dglobalnews.com Kenya presidential election: President call for peace
Published: Wed, August 09, 2017
Global Media | By Cecelia Webb

Kenya presidential election: President call for peace

Kenya presidential election: President call for peace

All eyes are on the biometric voter identification and tallying system which failed massively in 2013 and is seen as crucial to a smooth election amid opposition accusations of a plot to rig the vote.

However, Moses Otieno, a 33-year-old businessman, said that Kenyans desperately want to avoid another bout of election unrest.

He made his first visit to the country as president in 2015, a two-day stop that included a dinner with relatives and a speech to the Kenyan people.

The candidates are from opposing tribes, and current President Uhuru Kenyatta has been accused of rigging the elections process by his rival Raila Odinga, who also participated in the 2007 presidential elections and refused to accept his defeat, which led to the bloody clashes between tribes.

Mr Kenyatta, voting in his birthplace of Gatundu, north of Nairobi, said: "I feel good".

Odinga, 72, is taking his fourth and likely final stab at the presidency. Irregularities and corruption Odinga has been speaking about the issue at every turn, even using the bulk of his final rally to talk about his fears of this election being stolen.

In 2007, a dispute over the election victor flared into violence that left about 1,400 people dead, and the specter of another clash hovers over this year's race.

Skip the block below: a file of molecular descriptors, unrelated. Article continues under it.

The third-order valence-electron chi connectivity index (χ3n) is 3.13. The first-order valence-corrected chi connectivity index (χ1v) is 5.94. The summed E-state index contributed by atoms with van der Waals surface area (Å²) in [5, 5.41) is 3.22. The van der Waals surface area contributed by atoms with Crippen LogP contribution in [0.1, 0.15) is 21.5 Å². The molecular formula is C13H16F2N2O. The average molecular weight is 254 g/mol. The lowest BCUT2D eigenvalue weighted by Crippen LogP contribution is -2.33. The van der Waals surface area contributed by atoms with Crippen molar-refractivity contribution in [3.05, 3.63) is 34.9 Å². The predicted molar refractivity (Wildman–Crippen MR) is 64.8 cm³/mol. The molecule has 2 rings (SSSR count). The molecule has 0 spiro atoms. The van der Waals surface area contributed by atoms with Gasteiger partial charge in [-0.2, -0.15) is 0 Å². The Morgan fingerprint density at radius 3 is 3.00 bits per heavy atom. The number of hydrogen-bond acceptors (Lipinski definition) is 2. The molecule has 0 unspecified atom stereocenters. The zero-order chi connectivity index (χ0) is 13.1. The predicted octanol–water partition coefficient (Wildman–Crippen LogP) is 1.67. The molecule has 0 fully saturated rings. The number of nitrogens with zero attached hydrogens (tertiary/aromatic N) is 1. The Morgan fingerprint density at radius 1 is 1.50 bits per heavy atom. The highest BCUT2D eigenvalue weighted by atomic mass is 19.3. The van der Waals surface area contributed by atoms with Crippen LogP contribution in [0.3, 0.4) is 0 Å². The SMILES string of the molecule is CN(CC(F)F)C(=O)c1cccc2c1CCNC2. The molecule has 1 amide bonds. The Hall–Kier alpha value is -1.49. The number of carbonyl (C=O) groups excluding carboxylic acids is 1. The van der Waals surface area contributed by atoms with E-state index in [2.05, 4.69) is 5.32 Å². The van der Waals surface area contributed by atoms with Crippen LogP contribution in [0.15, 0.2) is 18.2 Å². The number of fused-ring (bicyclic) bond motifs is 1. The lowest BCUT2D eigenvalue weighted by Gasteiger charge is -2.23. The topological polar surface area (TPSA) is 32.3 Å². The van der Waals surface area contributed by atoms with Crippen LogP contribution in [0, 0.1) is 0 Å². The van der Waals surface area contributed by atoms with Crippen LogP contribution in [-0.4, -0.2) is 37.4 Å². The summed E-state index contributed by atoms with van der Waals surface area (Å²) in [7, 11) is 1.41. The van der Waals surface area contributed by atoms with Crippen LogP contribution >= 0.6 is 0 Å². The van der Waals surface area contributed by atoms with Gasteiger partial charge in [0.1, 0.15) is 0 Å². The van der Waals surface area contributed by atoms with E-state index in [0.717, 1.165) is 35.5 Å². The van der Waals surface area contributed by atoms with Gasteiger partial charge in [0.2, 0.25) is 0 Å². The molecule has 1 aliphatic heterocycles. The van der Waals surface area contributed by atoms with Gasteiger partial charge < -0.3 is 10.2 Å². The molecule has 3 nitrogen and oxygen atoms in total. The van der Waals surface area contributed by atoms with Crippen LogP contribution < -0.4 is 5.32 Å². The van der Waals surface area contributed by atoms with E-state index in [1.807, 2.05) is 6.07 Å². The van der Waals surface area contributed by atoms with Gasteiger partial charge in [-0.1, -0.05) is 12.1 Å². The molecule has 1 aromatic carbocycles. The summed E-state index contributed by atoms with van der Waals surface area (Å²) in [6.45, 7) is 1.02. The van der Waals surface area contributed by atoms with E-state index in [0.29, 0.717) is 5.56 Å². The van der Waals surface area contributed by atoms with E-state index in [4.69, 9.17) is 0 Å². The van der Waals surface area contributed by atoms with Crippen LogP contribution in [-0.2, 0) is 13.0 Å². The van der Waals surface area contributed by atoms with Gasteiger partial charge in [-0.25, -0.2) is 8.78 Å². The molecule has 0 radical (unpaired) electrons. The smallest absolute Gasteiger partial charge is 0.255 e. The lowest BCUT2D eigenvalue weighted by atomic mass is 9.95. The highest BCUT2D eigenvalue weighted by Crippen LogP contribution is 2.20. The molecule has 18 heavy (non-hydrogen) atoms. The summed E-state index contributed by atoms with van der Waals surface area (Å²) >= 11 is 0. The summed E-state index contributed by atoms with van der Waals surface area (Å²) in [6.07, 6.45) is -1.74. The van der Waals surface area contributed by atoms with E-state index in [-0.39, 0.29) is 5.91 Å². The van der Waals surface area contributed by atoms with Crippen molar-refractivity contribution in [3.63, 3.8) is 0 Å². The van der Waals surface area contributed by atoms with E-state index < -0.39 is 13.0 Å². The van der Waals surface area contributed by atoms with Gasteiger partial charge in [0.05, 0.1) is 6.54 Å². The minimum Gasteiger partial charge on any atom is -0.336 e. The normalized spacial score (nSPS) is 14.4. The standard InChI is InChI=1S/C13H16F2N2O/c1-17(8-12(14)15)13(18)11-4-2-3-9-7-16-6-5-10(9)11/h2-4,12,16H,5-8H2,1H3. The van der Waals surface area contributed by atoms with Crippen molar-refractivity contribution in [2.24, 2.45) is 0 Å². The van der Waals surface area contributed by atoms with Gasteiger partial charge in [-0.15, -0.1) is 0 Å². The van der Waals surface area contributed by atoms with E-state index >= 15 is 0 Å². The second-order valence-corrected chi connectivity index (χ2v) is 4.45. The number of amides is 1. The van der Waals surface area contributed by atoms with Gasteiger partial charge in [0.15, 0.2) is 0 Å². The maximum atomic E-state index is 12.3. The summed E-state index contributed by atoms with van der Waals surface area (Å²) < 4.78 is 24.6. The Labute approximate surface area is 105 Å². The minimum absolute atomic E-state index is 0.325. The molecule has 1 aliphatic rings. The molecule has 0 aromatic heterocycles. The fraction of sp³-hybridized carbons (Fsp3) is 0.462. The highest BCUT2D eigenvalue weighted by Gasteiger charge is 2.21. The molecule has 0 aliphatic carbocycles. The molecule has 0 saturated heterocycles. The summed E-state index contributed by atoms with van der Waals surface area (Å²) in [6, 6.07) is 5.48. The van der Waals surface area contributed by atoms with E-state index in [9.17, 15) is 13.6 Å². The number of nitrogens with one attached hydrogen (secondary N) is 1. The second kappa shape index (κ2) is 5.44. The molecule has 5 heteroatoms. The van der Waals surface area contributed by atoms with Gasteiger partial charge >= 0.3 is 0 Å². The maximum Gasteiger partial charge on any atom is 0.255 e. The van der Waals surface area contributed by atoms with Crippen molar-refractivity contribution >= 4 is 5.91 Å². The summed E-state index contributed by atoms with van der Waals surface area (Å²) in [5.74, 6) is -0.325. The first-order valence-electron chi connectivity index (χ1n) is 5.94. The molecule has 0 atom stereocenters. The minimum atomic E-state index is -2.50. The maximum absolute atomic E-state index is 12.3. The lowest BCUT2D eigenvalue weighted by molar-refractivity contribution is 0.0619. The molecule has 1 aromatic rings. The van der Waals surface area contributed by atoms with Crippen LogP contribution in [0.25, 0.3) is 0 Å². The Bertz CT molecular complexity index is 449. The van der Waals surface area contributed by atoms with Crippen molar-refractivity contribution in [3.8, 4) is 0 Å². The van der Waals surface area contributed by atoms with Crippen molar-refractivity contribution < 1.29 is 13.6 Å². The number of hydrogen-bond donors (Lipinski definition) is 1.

NAIROBI, KENYA - AUGUST 8: People gather to vote at a polling station at Olympic Primary School in Kibera, one of the largest slums in Africa, on August 8, 2017 in Nairobi, Kenya.

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NAN reports that some 19.6 million Kenyans will vote to elect the country's fifth president, 290 members of parliament, 47 county governors, similar number of senators and women representatives and several hundred county representatives.

Mr Kenyatta, the son of Kenya's first president after independence from British colonial rule, campaigned on a record of major infrastructure projects, many backed by China, and claimed strong economic growth.

The men belong to two of the country's main ethnic groups, Kenyatta from the Kikuyu, the largest, and Odinga from the Luo. But only Kenyatta and Odinga, two men whose fathers led Kenya to independence nearly 55 years ago, retain any real hope of winning. The IEBC extended voting hours in the affected areas and deployed helicopters to ferry materials and polling officials to the stations.

Former President Barack Obama, emerging from partial seclusion more than six months after leaving office, weighed in Monday about the tense political situation - not in the United States, but in his father's home country, Kenya.

Though there are eight presidential candidates on the ballot, Kenyatta and Odinga are the leading candidates in the race that appears too close to call.

"The choices you make in the coming days can either set Kenya back or bring it together", Obama said.

The election commission has said about 25 percent of polling stations won't have network coverage, meaning officials will have to move to find a better signal and transmit results by satellite telephones. Talk of "fake news" has flavored the campaign debate as global observers, including former Secretary of State John Kerry, seek to ensure a fair vote.

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